How you do anything is how you do everything in any strength program. Neck training should be part of a comprehensive athletic development experience. Coaching a well-executed rep is the foundation to any strength training program. Making neck training a “priority” doesn’t mean putting it at the end of a workout, between sets of bench press, or in a room design where coaches will not be present. Be just as excited to coach reps and sets on the Rogers Athletic 5-Way Neck as you would be for any exercise in the Full Racks like squats, deadlifts, or hang cleans.

When training any of the various movements when working with the head, neck, and upper back, it is important to track seat height, pin/cam setting, weight, order of exercises, and rest taken between sets. Look at it like a science experience, not an experiment, that you would like to replicate 2-3 times per week. How exact can you make the training session when you replicate it next workout? Can you add one rep? One pound? Or decrease the rest time even?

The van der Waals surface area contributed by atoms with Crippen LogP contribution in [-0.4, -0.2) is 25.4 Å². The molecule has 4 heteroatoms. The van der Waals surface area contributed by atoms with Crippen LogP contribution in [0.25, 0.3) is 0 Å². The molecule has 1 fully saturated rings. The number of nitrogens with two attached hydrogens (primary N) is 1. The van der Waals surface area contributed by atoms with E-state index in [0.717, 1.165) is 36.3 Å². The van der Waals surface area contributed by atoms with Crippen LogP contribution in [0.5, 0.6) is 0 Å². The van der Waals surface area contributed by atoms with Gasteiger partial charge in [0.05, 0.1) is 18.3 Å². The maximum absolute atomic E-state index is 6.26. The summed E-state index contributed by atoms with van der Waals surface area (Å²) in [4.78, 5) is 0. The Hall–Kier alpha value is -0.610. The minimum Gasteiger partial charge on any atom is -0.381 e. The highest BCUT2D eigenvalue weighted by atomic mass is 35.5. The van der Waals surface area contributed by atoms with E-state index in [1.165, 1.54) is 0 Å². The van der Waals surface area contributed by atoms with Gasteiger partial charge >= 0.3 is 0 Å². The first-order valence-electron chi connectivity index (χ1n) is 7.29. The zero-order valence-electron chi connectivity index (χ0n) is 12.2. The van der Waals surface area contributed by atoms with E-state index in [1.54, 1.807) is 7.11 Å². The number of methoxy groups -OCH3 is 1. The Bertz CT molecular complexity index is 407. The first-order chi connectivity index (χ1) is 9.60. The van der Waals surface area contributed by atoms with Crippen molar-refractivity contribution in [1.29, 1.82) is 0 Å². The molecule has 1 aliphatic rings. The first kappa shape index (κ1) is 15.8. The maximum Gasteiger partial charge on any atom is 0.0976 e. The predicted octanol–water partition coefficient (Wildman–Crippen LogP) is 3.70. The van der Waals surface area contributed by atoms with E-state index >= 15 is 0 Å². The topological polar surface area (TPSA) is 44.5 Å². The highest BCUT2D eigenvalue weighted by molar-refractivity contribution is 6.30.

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Training the musculature of the head, neck, and upper back is no different than working with the muscles that surround the shoulder, hips, or knees. Progressive overload is key. Repetition replication is paramount. Pausing in the contracted position is a must. And emphasizing the lowering phase of each rep should be part of any program that takes neck training seriously.

Watch the video below to see how Doug Scott, Head Strength Coach at The Pingry School, implements quality control while training the head, neck, and upper back in his program. The attention to detail is high. The quality of work is even greater.

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